Researchers from the Brazilian Federation of Gynecology and Obstetrics Associations Commission for Endocrine Gynecology looked at the following theories for boosting chances of pregnancy:
1. Women are more fertile as they age – MYTH
Although a woman may feel healthy in her forties, her fertility will not be in the same state as in her thirties, Brazilian researchers said.
They said the evidence of age that impedes fertility is not unanimous. But data shows that between 25 and 27 years old who try to get pregnant in 12 cycles have a success rate of around 80 percent.
The figure, on the other hand, is closer to the figure of 50 percent for people aged 40 to 45 years.
This is according to two studies, one led by Boston University School of Public Health in 2017, published in the American Journal of Obstetrics and Gynecology, and another led by Princeton University in 1986, published in Science.
2. Men are less fertile as they age – TRUE
The effect of a man's age on reproduction is less clear, according to the researchers – scientists are trying to fathom the low point.
However, the Brazilian team said that there are & # 39; clear directions & # 39; are that older fathers have lower quality sperm. That's on the back of two 2018 studies, one of which was led by the University of Campinas, published in fertility and sterility.
Studies have shown that men under the age of 25 are the most fertile and that among these men 95 percent of their sperm has no DNA damage – a figure that drops to 80 percent at the age of 35.
This was highlighted in a comprehensive review by the Center for Reproductive Medicine in Cleveland, Ohio, published in the journal Reproductive Biology and Endocrinology in 2015.
3. Women have a & # 39; fertile window & # 39; – TRUE
The authors said, although not impossible, the chances of conception are very low outside the & # 39; fertility window & # 39 ;.
They said the best chance of pregnancy is six days before the ovulation day, according to a 2002 study by the National Institute of Environmental Health Sciences. Ovulation day falls two weeks before a bleeding.
The team said having sex hoping to become pregnant even one day after that day is meaningless.
4. Lubricants kill semen – TRUE
Lubricants can boost the antics of the bedroom, but they do nothing for sperm's ability to swim, the researchers said.
& # 39; Multiple lubricants have been shown in multiple studies to adversely affect sperm motility at different concentrations & # 39 ;, the authors say.
Sperm begins to swim slower after 15 minutes of exposure to lubricants, a 1996 study by researchers at the Southwestern Medical Center at the University of Texas at Dallas showed, the findings published in a magazine that is no longer available.
Strangely enough, mustard oil seems to work well as a lubricant, because when the sperm is exposed to it, it remains hyperactive and the ability to swim is not reduced.
That is according to a study by the State University of New York Upstate Medical University in 2014, published in Fertility and Stertility.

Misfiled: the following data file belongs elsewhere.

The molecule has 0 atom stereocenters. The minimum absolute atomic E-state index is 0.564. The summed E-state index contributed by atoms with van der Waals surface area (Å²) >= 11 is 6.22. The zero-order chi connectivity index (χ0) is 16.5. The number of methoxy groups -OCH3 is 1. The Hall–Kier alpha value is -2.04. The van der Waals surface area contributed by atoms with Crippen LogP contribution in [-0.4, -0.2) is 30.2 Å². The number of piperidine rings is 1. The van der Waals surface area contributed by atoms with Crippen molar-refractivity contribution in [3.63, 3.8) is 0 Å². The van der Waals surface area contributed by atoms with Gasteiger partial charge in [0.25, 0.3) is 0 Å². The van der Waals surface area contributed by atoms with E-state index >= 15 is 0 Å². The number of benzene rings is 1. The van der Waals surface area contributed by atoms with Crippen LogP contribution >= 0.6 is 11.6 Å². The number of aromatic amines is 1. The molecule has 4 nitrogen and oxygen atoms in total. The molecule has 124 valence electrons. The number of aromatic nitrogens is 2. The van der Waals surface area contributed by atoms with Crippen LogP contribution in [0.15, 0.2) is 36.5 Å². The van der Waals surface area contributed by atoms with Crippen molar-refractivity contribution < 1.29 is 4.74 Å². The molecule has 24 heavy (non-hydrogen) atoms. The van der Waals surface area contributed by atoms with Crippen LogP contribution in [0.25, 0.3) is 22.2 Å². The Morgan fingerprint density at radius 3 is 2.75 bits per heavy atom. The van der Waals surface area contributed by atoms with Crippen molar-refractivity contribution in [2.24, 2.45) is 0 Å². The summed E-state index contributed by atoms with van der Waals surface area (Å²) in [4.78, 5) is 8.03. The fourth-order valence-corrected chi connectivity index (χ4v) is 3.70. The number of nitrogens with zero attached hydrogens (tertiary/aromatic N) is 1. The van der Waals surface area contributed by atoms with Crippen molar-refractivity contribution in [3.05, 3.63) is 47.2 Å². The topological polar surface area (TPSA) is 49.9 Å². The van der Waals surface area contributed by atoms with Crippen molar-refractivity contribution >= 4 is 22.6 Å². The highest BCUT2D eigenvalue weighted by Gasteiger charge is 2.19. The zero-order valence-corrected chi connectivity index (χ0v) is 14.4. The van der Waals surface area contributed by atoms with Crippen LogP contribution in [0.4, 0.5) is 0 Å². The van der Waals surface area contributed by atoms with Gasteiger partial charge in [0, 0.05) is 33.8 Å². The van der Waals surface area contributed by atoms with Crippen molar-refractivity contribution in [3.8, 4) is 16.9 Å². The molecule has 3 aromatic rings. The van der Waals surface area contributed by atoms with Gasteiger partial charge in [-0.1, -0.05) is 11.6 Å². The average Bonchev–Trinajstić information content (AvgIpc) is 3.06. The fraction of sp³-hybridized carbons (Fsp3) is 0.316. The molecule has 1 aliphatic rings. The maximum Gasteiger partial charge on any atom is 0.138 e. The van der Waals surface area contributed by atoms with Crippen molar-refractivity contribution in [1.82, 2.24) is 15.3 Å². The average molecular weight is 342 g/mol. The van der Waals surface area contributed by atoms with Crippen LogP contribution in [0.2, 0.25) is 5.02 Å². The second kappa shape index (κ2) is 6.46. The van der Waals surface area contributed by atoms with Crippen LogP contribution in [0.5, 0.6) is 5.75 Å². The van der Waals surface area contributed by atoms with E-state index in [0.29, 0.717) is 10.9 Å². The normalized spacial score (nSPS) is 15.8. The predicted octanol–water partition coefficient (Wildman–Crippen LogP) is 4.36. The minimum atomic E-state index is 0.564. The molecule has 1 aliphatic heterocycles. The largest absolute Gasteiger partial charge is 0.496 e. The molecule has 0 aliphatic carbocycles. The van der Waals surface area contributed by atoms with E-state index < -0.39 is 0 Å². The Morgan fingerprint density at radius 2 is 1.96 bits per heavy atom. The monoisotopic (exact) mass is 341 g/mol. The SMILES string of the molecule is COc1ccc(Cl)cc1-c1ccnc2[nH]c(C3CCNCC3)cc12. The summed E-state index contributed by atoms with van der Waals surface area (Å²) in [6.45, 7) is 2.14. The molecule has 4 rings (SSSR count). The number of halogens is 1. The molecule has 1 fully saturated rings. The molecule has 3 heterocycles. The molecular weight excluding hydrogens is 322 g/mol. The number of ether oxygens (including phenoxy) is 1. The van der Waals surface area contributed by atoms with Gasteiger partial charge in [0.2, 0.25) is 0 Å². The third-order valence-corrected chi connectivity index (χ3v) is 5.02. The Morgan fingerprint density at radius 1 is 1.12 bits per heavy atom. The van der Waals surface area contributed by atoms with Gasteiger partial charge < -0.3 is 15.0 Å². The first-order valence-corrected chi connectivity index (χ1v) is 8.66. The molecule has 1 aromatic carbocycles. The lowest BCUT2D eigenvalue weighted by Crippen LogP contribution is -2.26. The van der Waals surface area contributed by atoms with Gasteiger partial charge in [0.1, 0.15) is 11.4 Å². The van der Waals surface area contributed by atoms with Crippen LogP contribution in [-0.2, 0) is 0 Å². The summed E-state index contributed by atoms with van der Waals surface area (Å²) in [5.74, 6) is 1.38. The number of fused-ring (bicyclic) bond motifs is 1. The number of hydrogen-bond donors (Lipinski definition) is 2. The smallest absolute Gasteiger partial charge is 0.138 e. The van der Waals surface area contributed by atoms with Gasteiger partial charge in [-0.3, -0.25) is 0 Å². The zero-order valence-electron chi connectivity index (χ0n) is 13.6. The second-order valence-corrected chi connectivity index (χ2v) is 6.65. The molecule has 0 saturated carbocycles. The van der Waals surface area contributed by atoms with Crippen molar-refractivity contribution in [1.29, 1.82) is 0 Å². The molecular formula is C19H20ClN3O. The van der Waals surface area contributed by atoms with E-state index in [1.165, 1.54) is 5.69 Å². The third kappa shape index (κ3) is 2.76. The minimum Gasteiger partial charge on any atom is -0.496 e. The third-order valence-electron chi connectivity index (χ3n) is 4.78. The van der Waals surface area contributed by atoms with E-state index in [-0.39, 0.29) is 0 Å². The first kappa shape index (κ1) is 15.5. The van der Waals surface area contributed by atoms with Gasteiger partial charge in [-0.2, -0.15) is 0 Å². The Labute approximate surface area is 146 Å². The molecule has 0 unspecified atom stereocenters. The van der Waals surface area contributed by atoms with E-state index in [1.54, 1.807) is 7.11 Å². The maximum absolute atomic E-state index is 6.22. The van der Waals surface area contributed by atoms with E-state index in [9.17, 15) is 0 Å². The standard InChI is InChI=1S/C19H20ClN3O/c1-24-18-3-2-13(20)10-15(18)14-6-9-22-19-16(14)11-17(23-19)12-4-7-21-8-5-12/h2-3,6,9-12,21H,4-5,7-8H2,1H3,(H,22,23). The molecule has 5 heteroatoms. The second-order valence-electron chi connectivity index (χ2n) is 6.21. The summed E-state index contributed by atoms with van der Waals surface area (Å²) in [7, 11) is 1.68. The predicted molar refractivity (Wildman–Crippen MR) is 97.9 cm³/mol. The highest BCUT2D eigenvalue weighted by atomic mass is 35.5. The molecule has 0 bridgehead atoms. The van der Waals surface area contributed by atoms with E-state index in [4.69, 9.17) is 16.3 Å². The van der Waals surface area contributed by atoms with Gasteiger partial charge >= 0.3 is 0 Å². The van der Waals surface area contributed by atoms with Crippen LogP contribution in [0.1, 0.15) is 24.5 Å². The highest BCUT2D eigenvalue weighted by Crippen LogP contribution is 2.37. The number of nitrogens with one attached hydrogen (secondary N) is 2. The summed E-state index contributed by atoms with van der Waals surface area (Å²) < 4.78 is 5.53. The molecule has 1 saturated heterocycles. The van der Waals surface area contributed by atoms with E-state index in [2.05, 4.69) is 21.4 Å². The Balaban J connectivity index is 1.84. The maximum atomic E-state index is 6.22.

The Brazilian researchers added that findings such as these suggest that canola, baby or mustard oil is preferred as a lubricant because they do not significantly affect sperm motility & # 39 ;.
5. Gender closer to ovulation will father a boy – MYTH
A popular belief that the Brazilian team often hears is that the gender of a baby depends on when it was made during the woman's cycle.
Sex closer to the ovulation day would increase the chance of a boy, and sex farther away from the ovulation day would favor a girl.
But the Brazilian team claims that there is limited and controversial evidence to support this.
They said: & # 39; There are a small number of studies, most of which were conducted more than 15 years ago, in small groups of patients, and that have produced conflicting results. & # 39;
6. Diet will increase female fertility – MYTH
A woman can have products that are deemed & # 39; fertility stimulus & # 39; for the best chance of getting pregnant.
But the Brazilian team said there is not enough evidence to support that diet – vegetarian, low-fat, or supported with, for example, herbal supplements – will help.
Even among the most studied nutrients, vitamin D and folic acid, there is not enough robust science, the team said.
However, folic acid is important for the development of a healthy baby, and women trying to conceive should use it for that reason, the NHS says.
7. Diet will stimulate male fertility – TRUE
The sperm of the man can be damaged by obesity and poor lifestyle choices, there is increasing evidence.
Consuming too much alcohol, caffeine, red meat and processed meat, sugar and total dairy products can dramatically reduce the chances of pregnancy, the authors said, including studies of which one is published in the Journal of Endocrinology of The University of Adelaide in 2017.
On the other hand, regular consumption of fish and seafood, poultry, grains, fruits and vegetables, and low-fat dairy products can improve sperm, according to a group of studies.
8. Smoking affects the fertility of men and women – TRUE
Smoking is generally unhealthy, which, according to science, can affect fertility.
For women there is evidence that smoking reduces the chance of pregnancy and increases the chance of miscarriage and an earlier menopause.
For men, smoking can affect sperm quality at DNA level, according to various studies, including a 2018 study by the University of Hassan II Casablanca, published in Andrologia.